73. What astonishment is
This surprise has great power to steer the spirits in the brain’s cavities towards the place ·in the brain· that contains the impression of the object of wonder—so much power that it sometimes it drives all the spirits to that place, and gets them to be so busy preserving this impression that none of them carry on through to the muscles. . . . The upshot is that the whole body remains as still as a statue. This is what we commonly call ‘being astonished’. Astonishment is an excess of wonder, and it is always bad because the body’s immobility means that the person can perceive only one side of the wondered-at object, namely the side first presented to him. ·If he weren’t outright astonished he could turn the object over, walk around it, or the like, thus learning more about it·.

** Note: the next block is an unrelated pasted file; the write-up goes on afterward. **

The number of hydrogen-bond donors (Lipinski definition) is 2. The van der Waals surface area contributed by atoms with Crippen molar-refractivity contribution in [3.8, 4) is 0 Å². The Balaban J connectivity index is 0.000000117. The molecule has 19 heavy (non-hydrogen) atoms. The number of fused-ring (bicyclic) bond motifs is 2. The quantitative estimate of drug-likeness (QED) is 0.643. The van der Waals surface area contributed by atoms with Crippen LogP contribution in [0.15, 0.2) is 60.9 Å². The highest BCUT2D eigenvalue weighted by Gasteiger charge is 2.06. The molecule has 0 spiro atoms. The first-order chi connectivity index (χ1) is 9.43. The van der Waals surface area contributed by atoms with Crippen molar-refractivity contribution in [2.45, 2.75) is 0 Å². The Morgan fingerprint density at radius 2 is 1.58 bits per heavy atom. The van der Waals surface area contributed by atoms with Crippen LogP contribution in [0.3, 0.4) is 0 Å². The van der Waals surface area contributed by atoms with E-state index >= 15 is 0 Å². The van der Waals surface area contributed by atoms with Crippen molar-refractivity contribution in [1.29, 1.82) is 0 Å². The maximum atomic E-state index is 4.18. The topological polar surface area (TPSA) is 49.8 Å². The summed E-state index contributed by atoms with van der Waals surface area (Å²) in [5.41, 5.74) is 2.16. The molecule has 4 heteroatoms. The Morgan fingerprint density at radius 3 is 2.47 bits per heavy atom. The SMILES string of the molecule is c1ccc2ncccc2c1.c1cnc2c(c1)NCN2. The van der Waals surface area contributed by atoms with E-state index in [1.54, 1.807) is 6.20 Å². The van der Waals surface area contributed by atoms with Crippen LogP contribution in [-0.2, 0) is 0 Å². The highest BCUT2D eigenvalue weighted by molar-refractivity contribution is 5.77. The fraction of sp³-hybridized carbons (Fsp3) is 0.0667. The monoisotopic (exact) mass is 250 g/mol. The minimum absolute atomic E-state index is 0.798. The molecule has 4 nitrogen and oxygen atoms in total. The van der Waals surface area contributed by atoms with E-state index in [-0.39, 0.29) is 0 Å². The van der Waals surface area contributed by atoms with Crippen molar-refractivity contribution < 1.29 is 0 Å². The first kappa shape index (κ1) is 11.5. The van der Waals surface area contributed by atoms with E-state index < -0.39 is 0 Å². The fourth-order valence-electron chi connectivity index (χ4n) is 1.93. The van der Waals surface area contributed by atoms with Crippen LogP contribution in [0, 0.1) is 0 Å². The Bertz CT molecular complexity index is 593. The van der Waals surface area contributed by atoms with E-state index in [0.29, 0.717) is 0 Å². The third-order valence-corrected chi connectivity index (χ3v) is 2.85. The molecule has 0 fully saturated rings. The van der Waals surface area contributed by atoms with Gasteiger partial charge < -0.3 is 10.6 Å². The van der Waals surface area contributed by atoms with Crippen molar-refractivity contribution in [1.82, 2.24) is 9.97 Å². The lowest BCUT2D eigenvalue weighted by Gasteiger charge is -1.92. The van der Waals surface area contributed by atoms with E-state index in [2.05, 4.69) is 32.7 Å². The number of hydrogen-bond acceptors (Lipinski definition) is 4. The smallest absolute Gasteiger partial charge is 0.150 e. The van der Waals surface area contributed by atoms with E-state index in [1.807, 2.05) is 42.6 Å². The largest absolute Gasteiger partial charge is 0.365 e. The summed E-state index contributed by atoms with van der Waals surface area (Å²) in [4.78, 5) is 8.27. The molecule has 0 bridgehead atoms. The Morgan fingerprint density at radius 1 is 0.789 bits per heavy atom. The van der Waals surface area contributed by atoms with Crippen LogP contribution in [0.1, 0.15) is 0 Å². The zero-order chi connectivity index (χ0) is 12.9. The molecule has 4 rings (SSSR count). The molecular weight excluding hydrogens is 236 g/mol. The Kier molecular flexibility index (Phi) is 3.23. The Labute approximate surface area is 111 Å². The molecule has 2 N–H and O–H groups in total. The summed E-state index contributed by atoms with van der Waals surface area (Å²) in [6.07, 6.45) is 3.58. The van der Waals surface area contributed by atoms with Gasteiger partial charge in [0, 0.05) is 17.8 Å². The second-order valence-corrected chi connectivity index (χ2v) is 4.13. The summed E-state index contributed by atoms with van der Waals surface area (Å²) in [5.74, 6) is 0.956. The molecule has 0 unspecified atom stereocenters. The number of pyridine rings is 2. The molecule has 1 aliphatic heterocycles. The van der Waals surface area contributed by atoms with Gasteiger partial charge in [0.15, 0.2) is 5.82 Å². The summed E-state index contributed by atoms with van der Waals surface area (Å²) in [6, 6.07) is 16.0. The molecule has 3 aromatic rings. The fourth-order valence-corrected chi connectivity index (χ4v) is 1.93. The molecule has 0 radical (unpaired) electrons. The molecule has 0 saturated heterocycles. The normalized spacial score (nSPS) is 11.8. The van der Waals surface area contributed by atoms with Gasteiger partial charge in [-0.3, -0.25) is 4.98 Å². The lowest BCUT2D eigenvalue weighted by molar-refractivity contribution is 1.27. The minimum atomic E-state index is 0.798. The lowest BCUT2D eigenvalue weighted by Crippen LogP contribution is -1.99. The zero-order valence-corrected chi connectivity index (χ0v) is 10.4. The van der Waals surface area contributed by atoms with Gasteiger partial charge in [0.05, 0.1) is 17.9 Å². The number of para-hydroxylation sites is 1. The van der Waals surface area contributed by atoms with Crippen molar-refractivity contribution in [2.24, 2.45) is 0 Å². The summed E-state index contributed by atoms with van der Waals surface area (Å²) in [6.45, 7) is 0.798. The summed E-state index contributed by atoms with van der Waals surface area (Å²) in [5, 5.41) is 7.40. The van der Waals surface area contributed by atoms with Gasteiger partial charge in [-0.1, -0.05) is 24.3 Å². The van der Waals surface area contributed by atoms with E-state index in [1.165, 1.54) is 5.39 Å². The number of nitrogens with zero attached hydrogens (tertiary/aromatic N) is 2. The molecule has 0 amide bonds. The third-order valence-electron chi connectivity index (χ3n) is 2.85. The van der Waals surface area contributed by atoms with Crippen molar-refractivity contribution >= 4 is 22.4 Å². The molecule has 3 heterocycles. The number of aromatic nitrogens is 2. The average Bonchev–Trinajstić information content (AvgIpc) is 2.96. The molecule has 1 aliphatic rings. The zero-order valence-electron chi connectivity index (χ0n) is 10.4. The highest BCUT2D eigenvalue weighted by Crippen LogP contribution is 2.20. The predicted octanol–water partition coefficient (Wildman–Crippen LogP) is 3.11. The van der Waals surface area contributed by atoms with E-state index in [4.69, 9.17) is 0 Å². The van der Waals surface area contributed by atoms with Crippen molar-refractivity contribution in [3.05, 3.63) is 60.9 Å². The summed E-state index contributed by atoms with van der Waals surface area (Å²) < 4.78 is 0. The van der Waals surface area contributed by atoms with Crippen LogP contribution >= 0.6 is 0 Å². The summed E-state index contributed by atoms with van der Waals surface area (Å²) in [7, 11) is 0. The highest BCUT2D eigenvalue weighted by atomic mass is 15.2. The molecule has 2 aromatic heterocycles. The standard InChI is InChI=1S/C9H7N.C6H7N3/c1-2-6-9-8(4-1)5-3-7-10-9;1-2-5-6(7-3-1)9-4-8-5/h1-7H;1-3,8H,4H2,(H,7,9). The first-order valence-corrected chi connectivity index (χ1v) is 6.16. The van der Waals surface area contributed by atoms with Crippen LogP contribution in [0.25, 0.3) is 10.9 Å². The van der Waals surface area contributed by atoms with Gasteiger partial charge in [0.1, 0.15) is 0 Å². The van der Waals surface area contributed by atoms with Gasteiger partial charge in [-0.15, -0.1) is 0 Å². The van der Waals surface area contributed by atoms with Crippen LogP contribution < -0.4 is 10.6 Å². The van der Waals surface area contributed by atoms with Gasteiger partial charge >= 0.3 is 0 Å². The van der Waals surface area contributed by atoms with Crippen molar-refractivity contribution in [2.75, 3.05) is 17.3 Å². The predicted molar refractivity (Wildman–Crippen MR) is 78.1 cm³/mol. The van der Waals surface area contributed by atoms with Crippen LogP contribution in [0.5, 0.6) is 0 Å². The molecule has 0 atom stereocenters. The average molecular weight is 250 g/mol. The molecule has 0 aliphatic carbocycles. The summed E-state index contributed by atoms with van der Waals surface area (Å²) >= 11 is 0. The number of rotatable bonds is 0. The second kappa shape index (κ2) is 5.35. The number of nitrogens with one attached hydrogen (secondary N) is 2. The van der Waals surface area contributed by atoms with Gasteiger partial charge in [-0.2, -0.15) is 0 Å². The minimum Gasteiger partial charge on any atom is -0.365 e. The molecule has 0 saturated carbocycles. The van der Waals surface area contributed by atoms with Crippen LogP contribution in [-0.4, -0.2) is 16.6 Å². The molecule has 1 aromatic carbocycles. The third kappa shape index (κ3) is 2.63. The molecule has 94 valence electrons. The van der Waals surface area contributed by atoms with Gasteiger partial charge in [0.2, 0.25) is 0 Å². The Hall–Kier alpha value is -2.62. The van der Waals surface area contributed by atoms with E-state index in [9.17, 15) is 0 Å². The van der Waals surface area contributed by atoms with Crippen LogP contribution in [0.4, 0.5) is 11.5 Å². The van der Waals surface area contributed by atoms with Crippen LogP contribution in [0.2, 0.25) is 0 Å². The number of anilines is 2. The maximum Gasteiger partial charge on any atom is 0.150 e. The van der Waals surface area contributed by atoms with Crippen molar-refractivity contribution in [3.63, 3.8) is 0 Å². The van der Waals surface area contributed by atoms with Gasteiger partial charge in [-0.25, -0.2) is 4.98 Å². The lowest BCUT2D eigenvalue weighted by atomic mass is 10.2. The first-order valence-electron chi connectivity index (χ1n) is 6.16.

• René Descartes, in Les passions de l’âme (1649)

57. If some mystical art lovers who think of every criticism as a dissection and every dissection as destruction of pleasure were to think logically, then “wow” would be the best criticism of the greatest work of art. To be sure, there are critiques that say nothing more, but only take much longer to say it.

  • Friedrich Schlegel, Athenaeum fragments (1798-1800)

What if we think of these modes of being in the world–Warhol’s liking of things, his “wows” and “gees,” and O’Hara’s poetry being saturated with feelings of fun and anticipation–as a mode of utopian feeling but also hope’s methodology?

  • José Esteban Muñoz, Cruising Utopia: The Then and There of Queer Futurity (2009)

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